Transform property into wildlife-friendly area

There is more interest lately in enhancing wildlife habitat for hunting or birding, or trying to restore diminishing native grasses, shrubs and trees to improve the watershed.
Habitat is the total environment in which animals exist. It’s their home. It includes essentials such as food, water, nesting and loafing areas, and protective cover to escape enemies and harsh weather.
Feeders and nesting boxes enhance existing areas, but they are no substitute for habitat.
You can transform your property, even if it’s just your yard, into a wildlife-friendly area by planting trees and shrubs for year-round needs.
Juneberry provides fruit through early summer. Summer foods include black cherry, choke cherry, wild red cherry, mulberry, black gum and hackberry. Hackberry also offers a winter food source.
Fall foods include hawthorn, crabapple, sassafras, mountain ash, flowering dogwood, beechnuts and acorns. American holly is a winter food source, as are birch trees for their buds, and tulip trees and box elders for their seed.
Evergreens offer a place to feed and cover against severe winters. Dense evergreens also are good escape cover. Some wintering birds feed on the cones’ seeds.
Escape cover, which is also used for nesting and as a food source, include tangles of multiflora rose, greenbrier, blackberry and other brambles and briars.
Flowering and other shrubby dogwoods are valuable food sources. Moist locations work well for winterberry, elderberry and spicebush. Vines such as wild grapes, bittersweet, greenbrier and woodbine provide food, cover and beauty in the yard.
Flowers contribute to the variety of birds.
Hummingbirds like bee balm, cardinal flower, columbine, four-o’clock, gladiolus, hibiscus, honeysuckle, butterfly weed, nasturtium, trumpet vine and zinnia.
Garden flower seeds, especially bachelor’s button, bell flower, columbine, cosmos, marigolds and phlox, attract mourning doves, cardinals, towhees, brown thrashers and song sparrows.
It’s said that “variety is the spice of life.” This is especially true when improving wildlife habitat.
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Along the Way:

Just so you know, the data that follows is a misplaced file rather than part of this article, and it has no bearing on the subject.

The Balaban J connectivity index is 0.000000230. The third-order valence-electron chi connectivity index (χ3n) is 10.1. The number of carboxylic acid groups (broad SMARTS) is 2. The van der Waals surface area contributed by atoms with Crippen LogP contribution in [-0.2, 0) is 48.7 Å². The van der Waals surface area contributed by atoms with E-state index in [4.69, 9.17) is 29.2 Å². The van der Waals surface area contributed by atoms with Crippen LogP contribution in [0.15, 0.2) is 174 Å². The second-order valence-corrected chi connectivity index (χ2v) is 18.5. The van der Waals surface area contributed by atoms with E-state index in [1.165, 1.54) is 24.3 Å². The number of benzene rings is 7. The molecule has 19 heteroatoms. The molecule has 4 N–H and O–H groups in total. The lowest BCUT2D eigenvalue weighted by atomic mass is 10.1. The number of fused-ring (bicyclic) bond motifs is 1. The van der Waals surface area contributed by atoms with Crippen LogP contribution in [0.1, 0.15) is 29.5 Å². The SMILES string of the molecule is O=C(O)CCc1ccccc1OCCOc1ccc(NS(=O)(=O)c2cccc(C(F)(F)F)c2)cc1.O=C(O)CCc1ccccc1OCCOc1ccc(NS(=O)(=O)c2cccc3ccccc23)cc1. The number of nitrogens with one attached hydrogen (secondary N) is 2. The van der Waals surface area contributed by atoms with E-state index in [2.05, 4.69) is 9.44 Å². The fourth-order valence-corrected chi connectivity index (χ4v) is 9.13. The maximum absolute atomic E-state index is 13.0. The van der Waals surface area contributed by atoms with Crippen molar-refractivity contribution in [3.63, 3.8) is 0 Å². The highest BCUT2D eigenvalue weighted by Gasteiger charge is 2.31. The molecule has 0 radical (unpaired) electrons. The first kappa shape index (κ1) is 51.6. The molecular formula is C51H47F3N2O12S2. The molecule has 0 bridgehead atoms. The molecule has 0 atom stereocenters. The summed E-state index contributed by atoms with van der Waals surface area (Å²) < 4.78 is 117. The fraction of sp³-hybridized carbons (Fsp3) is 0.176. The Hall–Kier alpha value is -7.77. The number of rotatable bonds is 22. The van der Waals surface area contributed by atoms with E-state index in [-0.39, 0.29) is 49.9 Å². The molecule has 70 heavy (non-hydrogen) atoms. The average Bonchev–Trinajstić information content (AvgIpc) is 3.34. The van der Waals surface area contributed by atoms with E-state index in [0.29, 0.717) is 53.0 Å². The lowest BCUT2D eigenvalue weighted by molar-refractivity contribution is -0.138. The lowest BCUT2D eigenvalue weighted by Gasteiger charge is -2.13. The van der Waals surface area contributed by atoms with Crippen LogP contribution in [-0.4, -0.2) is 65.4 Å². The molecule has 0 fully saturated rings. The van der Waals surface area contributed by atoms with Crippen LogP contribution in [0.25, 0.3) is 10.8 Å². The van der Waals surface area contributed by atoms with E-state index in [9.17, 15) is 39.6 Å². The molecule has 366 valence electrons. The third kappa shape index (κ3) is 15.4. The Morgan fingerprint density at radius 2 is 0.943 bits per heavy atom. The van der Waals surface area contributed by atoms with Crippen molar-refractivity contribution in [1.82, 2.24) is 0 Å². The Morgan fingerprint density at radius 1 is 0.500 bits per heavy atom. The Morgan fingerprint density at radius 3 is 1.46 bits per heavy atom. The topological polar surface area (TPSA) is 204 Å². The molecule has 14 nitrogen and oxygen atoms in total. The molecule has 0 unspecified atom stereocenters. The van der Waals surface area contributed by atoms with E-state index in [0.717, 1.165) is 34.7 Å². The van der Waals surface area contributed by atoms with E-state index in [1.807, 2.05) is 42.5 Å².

Dads start that career as the smartest, most infallible person in the world. Then, in 13 or 14 years, they can become one of the most backward, out-of-touch people that are ready to embarrass their kids in front of friends.
Oddly, many of those friends say things like, “Your dad is really cool, not like mine.”
It doesn’t end there. In another 10 years or so, dads suddenly revert to offering good advice and have the ability to foresee the future.
In my opinion, the best dad would take a kid fishing, watch Little League games, attend Scout meetings and teach a kid how to make a tent out of a blanket or even pitch a real one.
He’d build a streamside campfire and, with a few vegetables, hamburger and a piece of tin foil, fix a meal that rivaled Sunday dinner.
He’d take his kid hunting and teach him to respect the life of all wildlife, including their quarry. He’d give that kid a pocketknife as a surprise gift and, of course, a puppy, along with the responsibility of becoming its best friend.
He’d like Sunday drives and going for walks in the woods, skipping stones and holding hands with his best girl. He’d shake your hand in front of your friends, but give you a bear hug before you went to bed.
It wouldn’t matter much what he bought as long as he gave that kid the one thing that neither can ever replace: Time.
He would also live forever.
Happy Father’s Day. Take advantage of it.
Step Outside:
• Monday: No Child Left Indoors for kids ages 6-17. Free event sponsored by Pheasants Forever and Whitetails Unlimited, 5:30 p.m., The Broken Bird Gun Club, 23251 Delaware 186, Forest. Contact 419-722-6771 or email
• Thursday-Friday: Trap and skeet, open to the public at 5 p.m., UCOA, 6943 Marion Township 243, Findlay.
Abrams is a retired wildlife officer supervisor for the state Division of Wildlife in Findlay. He can be reached at P.O. Box 413, Mount Blanchard, OH 45867-0413 or via email at


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